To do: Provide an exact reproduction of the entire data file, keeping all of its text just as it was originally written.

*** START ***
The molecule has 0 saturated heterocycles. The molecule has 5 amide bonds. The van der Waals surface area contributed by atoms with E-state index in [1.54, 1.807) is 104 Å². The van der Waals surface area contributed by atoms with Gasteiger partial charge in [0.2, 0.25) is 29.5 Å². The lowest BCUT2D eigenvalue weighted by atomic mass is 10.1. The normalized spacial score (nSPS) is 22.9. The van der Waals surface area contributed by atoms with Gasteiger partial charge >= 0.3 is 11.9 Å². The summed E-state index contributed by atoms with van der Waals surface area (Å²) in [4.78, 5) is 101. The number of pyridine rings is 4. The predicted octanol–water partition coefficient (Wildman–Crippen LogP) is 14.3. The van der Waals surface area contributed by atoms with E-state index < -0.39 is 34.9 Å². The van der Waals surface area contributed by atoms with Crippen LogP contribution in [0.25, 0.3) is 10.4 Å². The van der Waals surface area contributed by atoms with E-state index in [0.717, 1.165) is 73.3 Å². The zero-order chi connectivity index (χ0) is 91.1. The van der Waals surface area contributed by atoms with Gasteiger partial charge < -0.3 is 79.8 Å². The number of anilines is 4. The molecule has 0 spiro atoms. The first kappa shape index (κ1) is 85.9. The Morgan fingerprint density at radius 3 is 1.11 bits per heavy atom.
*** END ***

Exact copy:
The molecule has 0 saturated heterocycles. The molecule has 5 amide bonds. The van der Waals surface area contributed by atoms with E-state index in [1.54, 1.807) is 104 Å². The van der Waals surface area contributed by atoms with Gasteiger partial charge in [0.2, 0.25) is 29.5 Å². The lowest BCUT2D eigenvalue weighted by atomic mass is 10.1. The normalized spacial score (nSPS) is 22.9. The van der Waals surface area contributed by atoms with Gasteiger partial charge >= 0.3 is 11.9 Å². The summed E-state index contributed by atoms with van der Waals surface area (Å²) in [4.78, 5) is 101. The number of pyridine rings is 4. The predicted octanol–water partition coefficient (Wildman–Crippen LogP) is 14.3. The van der Waals surface area contributed by atoms with E-state index < -0.39 is 34.9 Å². The van der Waals surface area contributed by atoms with Crippen LogP contribution in [0.25, 0.3) is 10.4 Å². The van der Waals surface area contributed by atoms with E-state index in [0.717, 1.165) is 73.3 Å². The zero-order chi connectivity index (χ0) is 91.1. The van der Waals surface area contributed by atoms with Gasteiger partial charge < -0.3 is 79.8 Å². The number of anilines is 4. The molecule has 0 spiro atoms. The first kappa shape index (κ1) is 85.9. The Morgan fingerprint density at radius 3 is 1.11 bits per heavy atom.